The history of honey has been around for years, going all the way back to the ancient of times. Modern archeologists have carefully removed Egyptian tombs have always found something interesting among the artifacts left behind: honey, still preserved even though it’s been thousands of years old. (1)
Honey could be the perfect food against spoilage.
There are a few other foods that stay indefinitely: salt, sugar, dried rice, to list a few. But there’s something different about honey. While you wouldn’t want to chow down on raw rice or salt straight up, it can be quite tempting to dip a spoon into honey and let your taste buds sing with glory. The best part is that they are mainly medicinal, which makes it extra special.
Honey never spoils. It is supersaturated, making it consist of mainly sugar, in which it contains very little water in its natural state and can easily suck in moisture if sealed properly. Very few bacteria and microorganisms can survive in this kind of environment. Sugar also inhibits the growth of yeast and other fungal spores. (2)
Honey is also extremely acidic. Amina Harris, executive director of the Honey and Pollination Center at the Robert Mondavi Institute at University of California, tells us that, “It has a pH that falls between 3 and 4.5, approximately, and that acid will kill off most anything that wants to grow there.”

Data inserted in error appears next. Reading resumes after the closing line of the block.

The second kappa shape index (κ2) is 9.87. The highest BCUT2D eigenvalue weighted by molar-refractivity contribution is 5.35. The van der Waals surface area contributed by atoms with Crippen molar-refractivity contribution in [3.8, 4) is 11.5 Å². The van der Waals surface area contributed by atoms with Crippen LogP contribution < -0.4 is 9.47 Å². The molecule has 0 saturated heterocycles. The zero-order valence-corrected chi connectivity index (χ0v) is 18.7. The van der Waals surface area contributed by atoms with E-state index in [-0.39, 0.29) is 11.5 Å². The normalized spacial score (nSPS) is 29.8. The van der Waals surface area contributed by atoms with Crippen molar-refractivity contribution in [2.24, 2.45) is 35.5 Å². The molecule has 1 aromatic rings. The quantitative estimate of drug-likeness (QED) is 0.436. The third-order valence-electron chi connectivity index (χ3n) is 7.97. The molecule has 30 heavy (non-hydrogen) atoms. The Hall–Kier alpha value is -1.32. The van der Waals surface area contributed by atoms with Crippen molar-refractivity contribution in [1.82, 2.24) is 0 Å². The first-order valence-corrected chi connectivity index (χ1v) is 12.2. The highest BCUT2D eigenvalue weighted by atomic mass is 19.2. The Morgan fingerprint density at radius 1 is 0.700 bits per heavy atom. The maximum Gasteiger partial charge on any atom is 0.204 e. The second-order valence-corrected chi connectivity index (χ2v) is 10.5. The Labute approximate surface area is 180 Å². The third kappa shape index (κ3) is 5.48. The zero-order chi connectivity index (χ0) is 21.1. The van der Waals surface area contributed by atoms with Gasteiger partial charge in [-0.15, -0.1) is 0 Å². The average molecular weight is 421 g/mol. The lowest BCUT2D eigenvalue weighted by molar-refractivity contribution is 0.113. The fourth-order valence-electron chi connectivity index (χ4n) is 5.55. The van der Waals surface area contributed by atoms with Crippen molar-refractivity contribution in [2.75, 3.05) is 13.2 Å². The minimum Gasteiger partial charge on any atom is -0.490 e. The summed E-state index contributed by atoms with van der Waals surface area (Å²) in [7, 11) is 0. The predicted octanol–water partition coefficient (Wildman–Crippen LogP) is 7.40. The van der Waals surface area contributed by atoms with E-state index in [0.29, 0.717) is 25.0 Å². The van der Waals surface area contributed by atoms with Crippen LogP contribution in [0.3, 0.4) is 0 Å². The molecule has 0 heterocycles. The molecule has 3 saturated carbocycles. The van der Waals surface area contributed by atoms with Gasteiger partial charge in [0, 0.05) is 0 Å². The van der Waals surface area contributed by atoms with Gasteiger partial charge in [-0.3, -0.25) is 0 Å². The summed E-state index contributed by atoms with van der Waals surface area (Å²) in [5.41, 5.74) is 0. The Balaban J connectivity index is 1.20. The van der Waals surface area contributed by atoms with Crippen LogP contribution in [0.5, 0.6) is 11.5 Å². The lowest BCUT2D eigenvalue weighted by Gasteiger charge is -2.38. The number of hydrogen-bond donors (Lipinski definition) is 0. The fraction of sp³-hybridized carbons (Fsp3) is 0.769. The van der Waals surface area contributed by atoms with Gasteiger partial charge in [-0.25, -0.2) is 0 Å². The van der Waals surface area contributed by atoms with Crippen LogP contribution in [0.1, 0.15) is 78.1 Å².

Honey is also naturally extremely acidic. “It has a pH that falls between 3 and 4.5, approximately, and that acid will kill off almost anything that wants to grow there,” Harris explains. (3)
Using the right kind of honey can naturally speed up healing of your wounds.
Manuka honey is the answer. The type and quality of honey must be taken into consideration. There is a major difference between raw honey (especially manuka) versus the highly processed type of honey. Processed honey tends to include fructose corn syrup and is likely to increase infection and should never use as a topical agent. (4)
Manuka honey has hydrogen peroxide and that gives off the antibiotic and antibacterial qualities. The main medical use for manuka honey is on top of a wound, which is used to treat minor wounds and burns. (5)
Research has backed up the healing properties of manuka honey.
Scientific American have reported, “In lab tests, just a bit of honey (manuka) killed off the majority of bacterial cells — and cut down dramatically on the stubborn biofilms they formed. It could also be used to prevent wounds from becoming infected in the first place.” (6)
According to the authors of another study, “These findings indicate that manuka honey has potential in the topical treatment of wounds containing S. pyogenes.” (7)
Interestingly, in a 1992 study, researchers have found that manuka honey have sped up the healing of women that had caesarean sections. (8)
The above information seems to provide all the more reasons why you should add manuka honey to your first aid kit!
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